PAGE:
How Workers Comp Claims Affect a Company’s Bottom Line

How Workers Comp Claims Affect a Company’s Bottom Line

operation-resizedWorker’s Compensation is the law. You must carry coverage under Worker’s Compensation if you have employees. Your premiums vary depending upon your industry and how many employees you have. This insurance may be the single most expensive premium your company pays. This is the first impact on company profits margins, but what happens when an employee makes a claim?

If your company is large enough to qualify, your annual premiums can and will be affected by the payment of employee claims. This is not the only cost. The truth is, there are other indirect costs affecting your bottom line related to Workers Comp coverage. The combination of these indirect costs in addition to what monies are replaced by the insurance coverage in some cases can actually exceed the cost of the injury. A fracture for example may cost $50,000 and the indirect costs of this type of injury and subsequent claim can add up to $55,000. This is the true cost of Worker’s Compensation claims.

Indirect costs may include:

  1. Wages paid to the employee for their absences that are not covered by Workers Comp., sick days, medical leave, vacation days and PTO.
  2. Costs related to any work stoppages that occur as a result or at the time of the injury.
  3. Cost of hiring and training a replacement for the injured worker.
  4. Overtime costs.
  5. Loss of productivity due to the learning curve of training a new employee into the team.
  6. Time spent by HR, supervisors and administrators in handling the claim and related paperwork.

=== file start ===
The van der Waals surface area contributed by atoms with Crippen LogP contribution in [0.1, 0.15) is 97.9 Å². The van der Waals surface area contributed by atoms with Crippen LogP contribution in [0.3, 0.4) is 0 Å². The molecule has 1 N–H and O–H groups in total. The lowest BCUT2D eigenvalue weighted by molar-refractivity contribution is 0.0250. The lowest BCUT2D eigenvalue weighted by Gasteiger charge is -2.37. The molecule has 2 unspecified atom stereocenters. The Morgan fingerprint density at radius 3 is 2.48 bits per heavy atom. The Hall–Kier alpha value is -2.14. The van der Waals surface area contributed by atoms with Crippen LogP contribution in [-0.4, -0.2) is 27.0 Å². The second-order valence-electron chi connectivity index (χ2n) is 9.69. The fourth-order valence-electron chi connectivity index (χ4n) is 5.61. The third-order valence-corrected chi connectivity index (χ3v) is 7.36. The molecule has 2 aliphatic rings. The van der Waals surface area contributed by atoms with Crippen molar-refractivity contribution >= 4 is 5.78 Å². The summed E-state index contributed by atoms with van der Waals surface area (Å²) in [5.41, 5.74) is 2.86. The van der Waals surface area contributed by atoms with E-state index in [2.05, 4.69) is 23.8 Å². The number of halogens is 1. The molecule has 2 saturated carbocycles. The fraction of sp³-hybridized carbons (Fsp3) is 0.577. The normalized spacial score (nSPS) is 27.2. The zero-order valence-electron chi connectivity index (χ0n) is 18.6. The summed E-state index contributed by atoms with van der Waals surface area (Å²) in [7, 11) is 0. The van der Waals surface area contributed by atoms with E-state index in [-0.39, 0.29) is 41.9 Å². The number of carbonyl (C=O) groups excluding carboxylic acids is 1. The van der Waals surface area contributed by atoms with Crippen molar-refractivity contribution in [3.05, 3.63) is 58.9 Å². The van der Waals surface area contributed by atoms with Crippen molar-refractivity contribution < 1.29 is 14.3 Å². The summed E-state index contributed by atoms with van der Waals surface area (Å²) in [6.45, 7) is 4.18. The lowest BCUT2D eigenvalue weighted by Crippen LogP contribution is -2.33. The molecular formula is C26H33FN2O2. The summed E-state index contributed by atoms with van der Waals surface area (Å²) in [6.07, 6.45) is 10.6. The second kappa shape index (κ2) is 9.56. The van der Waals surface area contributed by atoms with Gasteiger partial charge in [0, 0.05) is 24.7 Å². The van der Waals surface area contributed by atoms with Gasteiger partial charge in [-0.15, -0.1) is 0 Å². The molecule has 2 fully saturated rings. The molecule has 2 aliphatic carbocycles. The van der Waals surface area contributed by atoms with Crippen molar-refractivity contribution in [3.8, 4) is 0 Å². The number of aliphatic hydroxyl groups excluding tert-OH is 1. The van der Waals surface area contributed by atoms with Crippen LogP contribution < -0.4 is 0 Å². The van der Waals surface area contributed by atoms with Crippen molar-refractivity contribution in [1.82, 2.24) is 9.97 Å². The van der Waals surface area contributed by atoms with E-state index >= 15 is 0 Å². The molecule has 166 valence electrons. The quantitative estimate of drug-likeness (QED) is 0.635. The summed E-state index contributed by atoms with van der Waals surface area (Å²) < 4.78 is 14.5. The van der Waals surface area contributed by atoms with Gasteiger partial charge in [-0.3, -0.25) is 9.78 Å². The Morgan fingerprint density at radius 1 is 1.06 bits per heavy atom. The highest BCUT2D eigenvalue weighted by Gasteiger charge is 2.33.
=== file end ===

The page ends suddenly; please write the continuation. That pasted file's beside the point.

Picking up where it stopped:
7. Loss of productivity and hours related to accommodating an injured employee and job modification.
  8. production-resizedCosts to clean up, repair or replace any property or equipment that may have been damaged in the accident. This can run into huge costs, especially if company vehicles or assembly/production line equipment was involved.
  9. Possible OSHA fines for safety violations.
  10. Legal fees or third party liability costs, even pain and suffering (punitive damages).

Another very important indirect cost to your company in the event of an employee accident/injury and claim is to your reputation,  to employee morale and goodwill amongst your colleagues.

What can you do?

The solution? Accidents WILL happen,  but if you do everything you can as an employer to train and enforce safe practices **and provide ergonomic work stations you will reduce your risk of employee claims for on the job injuries.

It’s crucial to your success as an employer and as a company to take employee safety very seriously. Some very simple and inexpensive changes such as ergonomic chairs, rubber floor mats or safety gear can mean the difference between a comfortable, protected employee and a Wk. Comp. claim. It’s recommended that you do a twice-yearly review of your policies and procedures including best practices for safety in your workplace. Your Human Resources department should include these happy employeepractices in every new hire packet. On-the-job safety training should be mandatory, not only for new employees, but for long-standing employees as well. All employee workstations should be reviewed for your employees’ comfort and safety. You can go online to OSHA and create written safety plans for use in employee training.

If you will make safety and prevention a priority you will encourage your employees to do the same. This can include signs and posters in your production space, a running tally of your safety record and incentives for the departments who maintain the best safety records in a given month or quarter.Safety is everyone’s job. Continuing education and a demonstrable positive safety record will keep not only your Worker’s Compensation premiums low, but your employees healthy and happy on the job.

 

 

 

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